Intracellular recording allows precise measurement and manipulation of individual neurons, but it requires stable mechanical contact between the electrode and the cell membrane, and thus it has remained challenging to perform in behaving animals. Whole-cell recordings in freely moving animals can be obtained by rigidly fixing ('anchoring') the pipette electrode to the head; however, previous anchoring procedures were slow and often caused substantial pipette movement, resulting in loss of the recording or of recording quality. We describe a UV-transparent collar and UV-cured adhesive technique that rapidly (within 15 s) anchors pipettes in place with virtually no movement, thus substantially improving the reliability, yield and quality of freely moving whole-cell recordings. Recordings are first obtained from anesthetized or awake head-fixed rats. UV light cures the thin adhesive layers linking pipette to collar to head. Then, the animals are rapidly and smoothly released for recording during unrestrained behavior. The anesthetized-patched version can be completed in ∼4-7 h (excluding histology) and the awake-patched version requires ∼1-4 h per day for ∼2 weeks. These advances should greatly facilitate studies of neuronal integration and plasticity in identified cells during natural behaviors.

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    08/15/14 | Large environments reveal the statistical structure governing hippocampal representations.
    Rich PD, Liaw H, Lee AK
    Science. 2014 Aug 15;345(6198):814-7. doi: 10.1126/science.1255635

    The rules governing the formation of spatial maps in the hippocampus have not been determined. We investigated the large-scale structure of place field activity by recording hippocampal neurons in rats exploring a previously unencountered 48-meter-long track. Single-cell and population activities were well described by a two-parameter stochastic model. Individual neurons had their own characteristic propensity for forming fields randomly along the track, with some cells expressing many fields and many exhibiting few or none. Because of the particular distribution of propensities across cells, the number of neurons with fields scaled logarithmically with track length over a wide, ethological range. These features constrain hippocampal memory mechanisms, may allow efficient encoding of environments and experiences of vastly different extents and durations, and could reflect general principles of population coding.

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    07/16/14 | Natural whisker-guided behavior by head-fixed mice in tactile virtual reality.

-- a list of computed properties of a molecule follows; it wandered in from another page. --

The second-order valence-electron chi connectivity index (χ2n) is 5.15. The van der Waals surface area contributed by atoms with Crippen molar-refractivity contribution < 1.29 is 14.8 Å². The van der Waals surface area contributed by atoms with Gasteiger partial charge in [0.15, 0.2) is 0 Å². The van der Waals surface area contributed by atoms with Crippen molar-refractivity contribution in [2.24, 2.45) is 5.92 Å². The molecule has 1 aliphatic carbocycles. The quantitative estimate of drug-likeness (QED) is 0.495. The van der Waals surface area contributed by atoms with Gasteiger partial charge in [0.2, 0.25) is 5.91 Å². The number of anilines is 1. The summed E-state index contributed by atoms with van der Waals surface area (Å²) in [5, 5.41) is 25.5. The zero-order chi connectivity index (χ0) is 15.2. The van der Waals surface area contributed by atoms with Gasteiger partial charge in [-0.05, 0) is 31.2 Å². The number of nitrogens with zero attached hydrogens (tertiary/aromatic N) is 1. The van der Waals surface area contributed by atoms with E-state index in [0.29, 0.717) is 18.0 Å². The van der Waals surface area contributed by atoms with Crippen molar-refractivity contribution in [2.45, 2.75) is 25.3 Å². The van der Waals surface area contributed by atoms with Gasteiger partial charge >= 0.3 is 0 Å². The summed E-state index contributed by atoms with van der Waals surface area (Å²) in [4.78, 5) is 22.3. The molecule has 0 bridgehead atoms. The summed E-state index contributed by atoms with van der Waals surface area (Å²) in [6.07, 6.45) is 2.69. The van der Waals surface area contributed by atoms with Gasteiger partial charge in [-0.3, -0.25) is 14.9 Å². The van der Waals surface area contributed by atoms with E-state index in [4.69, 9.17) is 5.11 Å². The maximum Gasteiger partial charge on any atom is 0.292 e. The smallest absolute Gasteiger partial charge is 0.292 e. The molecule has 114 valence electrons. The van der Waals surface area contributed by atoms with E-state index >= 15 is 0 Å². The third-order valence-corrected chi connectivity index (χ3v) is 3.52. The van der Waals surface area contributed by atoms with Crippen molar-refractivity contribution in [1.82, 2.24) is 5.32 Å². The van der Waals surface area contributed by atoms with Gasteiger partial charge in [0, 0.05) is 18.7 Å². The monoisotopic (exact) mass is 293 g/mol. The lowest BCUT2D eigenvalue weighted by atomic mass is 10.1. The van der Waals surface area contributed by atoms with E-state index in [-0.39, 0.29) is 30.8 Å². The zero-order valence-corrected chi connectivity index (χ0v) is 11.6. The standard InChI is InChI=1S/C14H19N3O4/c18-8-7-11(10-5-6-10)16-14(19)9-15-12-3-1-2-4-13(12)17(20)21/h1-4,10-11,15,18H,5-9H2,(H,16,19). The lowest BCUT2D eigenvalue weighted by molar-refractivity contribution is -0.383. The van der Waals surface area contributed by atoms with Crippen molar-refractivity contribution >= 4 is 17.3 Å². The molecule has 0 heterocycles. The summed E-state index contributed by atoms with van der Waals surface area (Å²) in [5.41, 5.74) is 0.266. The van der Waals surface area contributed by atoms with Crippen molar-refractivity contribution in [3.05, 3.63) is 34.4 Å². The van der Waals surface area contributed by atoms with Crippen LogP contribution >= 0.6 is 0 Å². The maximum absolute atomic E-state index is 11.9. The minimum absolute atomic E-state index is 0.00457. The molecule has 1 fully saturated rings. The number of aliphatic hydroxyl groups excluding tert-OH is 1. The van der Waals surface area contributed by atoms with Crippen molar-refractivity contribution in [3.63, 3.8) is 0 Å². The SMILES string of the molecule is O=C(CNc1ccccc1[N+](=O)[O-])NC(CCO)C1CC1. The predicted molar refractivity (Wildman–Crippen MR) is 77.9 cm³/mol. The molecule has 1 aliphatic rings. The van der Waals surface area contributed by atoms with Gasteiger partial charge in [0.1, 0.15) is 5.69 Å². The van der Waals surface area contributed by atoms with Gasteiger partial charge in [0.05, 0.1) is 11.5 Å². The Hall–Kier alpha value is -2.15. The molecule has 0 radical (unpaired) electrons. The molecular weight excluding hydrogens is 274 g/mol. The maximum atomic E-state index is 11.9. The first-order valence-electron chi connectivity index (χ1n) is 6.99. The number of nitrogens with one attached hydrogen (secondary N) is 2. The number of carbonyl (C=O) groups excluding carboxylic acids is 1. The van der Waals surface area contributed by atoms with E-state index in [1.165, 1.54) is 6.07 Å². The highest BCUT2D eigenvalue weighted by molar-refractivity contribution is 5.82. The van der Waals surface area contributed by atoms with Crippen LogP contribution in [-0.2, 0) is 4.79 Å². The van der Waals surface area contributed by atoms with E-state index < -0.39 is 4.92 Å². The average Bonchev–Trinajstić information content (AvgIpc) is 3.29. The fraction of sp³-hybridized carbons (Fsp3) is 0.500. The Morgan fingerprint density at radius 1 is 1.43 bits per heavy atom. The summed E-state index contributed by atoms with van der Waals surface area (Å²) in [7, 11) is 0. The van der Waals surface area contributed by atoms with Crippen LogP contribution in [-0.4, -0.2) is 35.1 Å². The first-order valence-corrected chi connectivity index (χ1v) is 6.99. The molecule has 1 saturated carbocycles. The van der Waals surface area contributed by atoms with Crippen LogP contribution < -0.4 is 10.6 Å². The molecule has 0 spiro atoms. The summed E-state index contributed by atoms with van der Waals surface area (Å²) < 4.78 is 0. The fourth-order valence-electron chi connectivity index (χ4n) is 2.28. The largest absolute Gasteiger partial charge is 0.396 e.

Sofroniew NJ, Cohen JD, Lee AK, Svoboda K
    Journal of Neuroscience. 2014 Jul 16;34(29):9537-50. doi: 10.1523/JNEUROSCI.0712-14.2014

    During many natural behaviors the relevant sensory stimuli and motor outputs are difficult to quantify. Furthermore, the high dimensionality of the space of possible stimuli and movements compounds the problem of experimental control. Head fixation facilitates stimulus control and movement tracking, and can be combined with techniques for recording and manipulating neural activity. However, head-fixed mouse behaviors are typically trained through extensive instrumental conditioning. Here we present a whisker-based, tactile virtual reality system for head-fixed mice running on a spherical treadmill. Head-fixed mice displayed natural movements, including running and rhythmic whisking at 16 Hz. Whisking was centered on a set point that changed in concert with running so that more protracted whisking was correlated with faster running. During turning, whiskers moved in an asymmetric manner, with more retracted whisker positions in the turn direction and protracted whisker movements on the other side. Under some conditions, whisker movements were phase-coupled to strides. We simulated a virtual reality tactile corridor, consisting of two moveable walls controlled in a closed-loop by running speed and direction. Mice used their whiskers to track the walls of the winding corridor without training. Whisker curvature changes, which cause forces in the sensory follicles at the base of the whiskers, were tightly coupled to distance from the walls. Our behavioral system allows for precise control of sensorimotor variables during natural tactile navigation.